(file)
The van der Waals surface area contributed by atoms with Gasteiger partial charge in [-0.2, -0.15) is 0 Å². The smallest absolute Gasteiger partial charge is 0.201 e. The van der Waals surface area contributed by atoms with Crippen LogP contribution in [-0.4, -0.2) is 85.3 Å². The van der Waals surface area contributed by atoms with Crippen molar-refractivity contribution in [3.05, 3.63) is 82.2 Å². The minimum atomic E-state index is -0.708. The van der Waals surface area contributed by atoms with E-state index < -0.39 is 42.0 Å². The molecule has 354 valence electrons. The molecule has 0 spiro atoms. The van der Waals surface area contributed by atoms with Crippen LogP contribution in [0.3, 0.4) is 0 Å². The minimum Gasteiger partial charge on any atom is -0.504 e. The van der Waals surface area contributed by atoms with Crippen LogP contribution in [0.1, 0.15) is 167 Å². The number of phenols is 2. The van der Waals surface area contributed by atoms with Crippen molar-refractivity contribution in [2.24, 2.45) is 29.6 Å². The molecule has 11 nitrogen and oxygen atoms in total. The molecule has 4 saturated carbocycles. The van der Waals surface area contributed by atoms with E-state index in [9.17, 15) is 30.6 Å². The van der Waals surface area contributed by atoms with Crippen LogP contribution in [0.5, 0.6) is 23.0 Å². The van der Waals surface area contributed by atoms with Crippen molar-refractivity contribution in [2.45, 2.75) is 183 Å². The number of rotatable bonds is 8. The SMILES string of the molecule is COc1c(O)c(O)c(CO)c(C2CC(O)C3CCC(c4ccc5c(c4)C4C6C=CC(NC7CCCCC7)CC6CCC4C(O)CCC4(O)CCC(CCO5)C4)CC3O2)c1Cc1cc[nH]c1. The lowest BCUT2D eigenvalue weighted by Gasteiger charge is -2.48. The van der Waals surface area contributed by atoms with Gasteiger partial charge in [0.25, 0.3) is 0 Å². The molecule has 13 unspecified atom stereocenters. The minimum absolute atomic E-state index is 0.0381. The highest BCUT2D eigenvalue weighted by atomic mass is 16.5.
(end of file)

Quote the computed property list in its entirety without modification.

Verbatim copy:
The van der Waals surface area contributed by atoms with Gasteiger partial charge in [-0.2, -0.15) is 0 Å². The smallest absolute Gasteiger partial charge is 0.201 e. The van der Waals surface area contributed by atoms with Crippen LogP contribution in [-0.4, -0.2) is 85.3 Å². The van der Waals surface area contributed by atoms with Crippen molar-refractivity contribution in [3.05, 3.63) is 82.2 Å². The minimum atomic E-state index is -0.708. The van der Waals surface area contributed by atoms with E-state index < -0.39 is 42.0 Å². The molecule has 354 valence electrons. The molecule has 0 spiro atoms. The van der Waals surface area contributed by atoms with Crippen LogP contribution in [0.3, 0.4) is 0 Å². The minimum Gasteiger partial charge on any atom is -0.504 e. The van der Waals surface area contributed by atoms with Crippen LogP contribution in [0.1, 0.15) is 167 Å². The number of phenols is 2. The van der Waals surface area contributed by atoms with Crippen molar-refractivity contribution in [2.24, 2.45) is 29.6 Å². The molecule has 11 nitrogen and oxygen atoms in total. The molecule has 4 saturated carbocycles. The van der Waals surface area contributed by atoms with E-state index in [9.17, 15) is 30.6 Å². The van der Waals surface area contributed by atoms with Crippen LogP contribution in [0.5, 0.6) is 23.0 Å². The van der Waals surface area contributed by atoms with Crippen molar-refractivity contribution in [2.45, 2.75) is 183 Å². The number of rotatable bonds is 8. The SMILES string of the molecule is COc1c(O)c(O)c(CO)c(C2CC(O)C3CCC(c4ccc5c(c4)C4C6C=CC(NC7CCCCC7)CC6CCC4C(O)CCC4(O)CCC(CCO5)C4)CC3O2)c1Cc1cc[nH]c1. The lowest BCUT2D eigenvalue weighted by Gasteiger charge is -2.48. The van der Waals surface area contributed by atoms with Gasteiger partial charge in [0.25, 0.3) is 0 Å². The molecule has 13 unspecified atom stereocenters. The minimum absolute atomic E-state index is 0.0381. The highest BCUT2D eigenvalue weighted by atomic mass is 16.5.